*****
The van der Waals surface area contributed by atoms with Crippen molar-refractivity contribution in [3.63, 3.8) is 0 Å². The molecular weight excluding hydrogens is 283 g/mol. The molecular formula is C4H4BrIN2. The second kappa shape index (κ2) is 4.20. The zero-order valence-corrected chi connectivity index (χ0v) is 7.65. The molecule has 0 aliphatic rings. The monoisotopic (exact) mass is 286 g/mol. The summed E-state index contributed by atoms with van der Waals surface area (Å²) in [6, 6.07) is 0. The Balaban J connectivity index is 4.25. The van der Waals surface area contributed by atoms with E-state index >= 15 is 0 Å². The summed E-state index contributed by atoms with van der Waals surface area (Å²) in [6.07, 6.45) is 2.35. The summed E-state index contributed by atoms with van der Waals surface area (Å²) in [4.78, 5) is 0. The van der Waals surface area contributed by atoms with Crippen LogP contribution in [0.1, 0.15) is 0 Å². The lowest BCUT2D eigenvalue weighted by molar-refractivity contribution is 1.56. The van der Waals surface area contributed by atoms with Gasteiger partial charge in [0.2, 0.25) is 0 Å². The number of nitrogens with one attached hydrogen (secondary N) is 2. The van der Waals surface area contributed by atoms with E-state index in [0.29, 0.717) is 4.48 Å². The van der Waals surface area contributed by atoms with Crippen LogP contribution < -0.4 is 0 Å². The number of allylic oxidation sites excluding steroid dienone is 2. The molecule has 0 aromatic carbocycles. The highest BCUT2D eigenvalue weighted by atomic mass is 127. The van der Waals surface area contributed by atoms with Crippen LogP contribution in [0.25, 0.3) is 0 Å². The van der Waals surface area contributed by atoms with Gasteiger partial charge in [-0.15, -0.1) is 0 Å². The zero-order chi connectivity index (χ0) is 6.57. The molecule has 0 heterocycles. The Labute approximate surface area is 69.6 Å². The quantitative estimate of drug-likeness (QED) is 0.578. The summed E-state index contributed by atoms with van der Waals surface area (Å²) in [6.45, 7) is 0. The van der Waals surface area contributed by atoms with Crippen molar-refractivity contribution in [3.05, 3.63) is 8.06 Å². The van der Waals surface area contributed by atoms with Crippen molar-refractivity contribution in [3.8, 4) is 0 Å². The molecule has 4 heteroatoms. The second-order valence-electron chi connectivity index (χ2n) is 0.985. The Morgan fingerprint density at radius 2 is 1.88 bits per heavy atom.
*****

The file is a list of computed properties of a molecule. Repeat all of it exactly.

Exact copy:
The van der Waals surface area contributed by atoms with Crippen molar-refractivity contribution in [3.63, 3.8) is 0 Å². The molecular weight excluding hydrogens is 283 g/mol. The molecular formula is C4H4BrIN2. The second kappa shape index (κ2) is 4.20. The zero-order valence-corrected chi connectivity index (χ0v) is 7.65. The molecule has 0 aliphatic rings. The monoisotopic (exact) mass is 286 g/mol. The summed E-state index contributed by atoms with van der Waals surface area (Å²) in [6, 6.07) is 0. The Balaban J connectivity index is 4.25. The van der Waals surface area contributed by atoms with E-state index >= 15 is 0 Å². The summed E-state index contributed by atoms with van der Waals surface area (Å²) in [6.07, 6.45) is 2.35. The summed E-state index contributed by atoms with van der Waals surface area (Å²) in [4.78, 5) is 0. The van der Waals surface area contributed by atoms with Crippen LogP contribution in [0.1, 0.15) is 0 Å². The lowest BCUT2D eigenvalue weighted by molar-refractivity contribution is 1.56. The van der Waals surface area contributed by atoms with Gasteiger partial charge in [0.2, 0.25) is 0 Å². The number of nitrogens with one attached hydrogen (secondary N) is 2. The van der Waals surface area contributed by atoms with E-state index in [0.29, 0.717) is 4.48 Å². The van der Waals surface area contributed by atoms with Crippen LogP contribution < -0.4 is 0 Å². The number of allylic oxidation sites excluding steroid dienone is 2. The molecule has 0 aromatic carbocycles. The highest BCUT2D eigenvalue weighted by atomic mass is 127. The van der Waals surface area contributed by atoms with Crippen LogP contribution in [0.25, 0.3) is 0 Å². The van der Waals surface area contributed by atoms with Gasteiger partial charge in [-0.15, -0.1) is 0 Å². The zero-order chi connectivity index (χ0) is 6.57. The molecule has 0 heterocycles. The Labute approximate surface area is 69.6 Å². The quantitative estimate of drug-likeness (QED) is 0.578. The summed E-state index contributed by atoms with van der Waals surface area (Å²) in [6.45, 7) is 0. The van der Waals surface area contributed by atoms with Crippen molar-refractivity contribution in [3.05, 3.63) is 8.06 Å². The van der Waals surface area contributed by atoms with Crippen molar-refractivity contribution in [3.8, 4) is 0 Å². The molecule has 4 heteroatoms. The second-order valence-electron chi connectivity index (χ2n) is 0.985. The Morgan fingerprint density at radius 2 is 1.88 bits per heavy atom.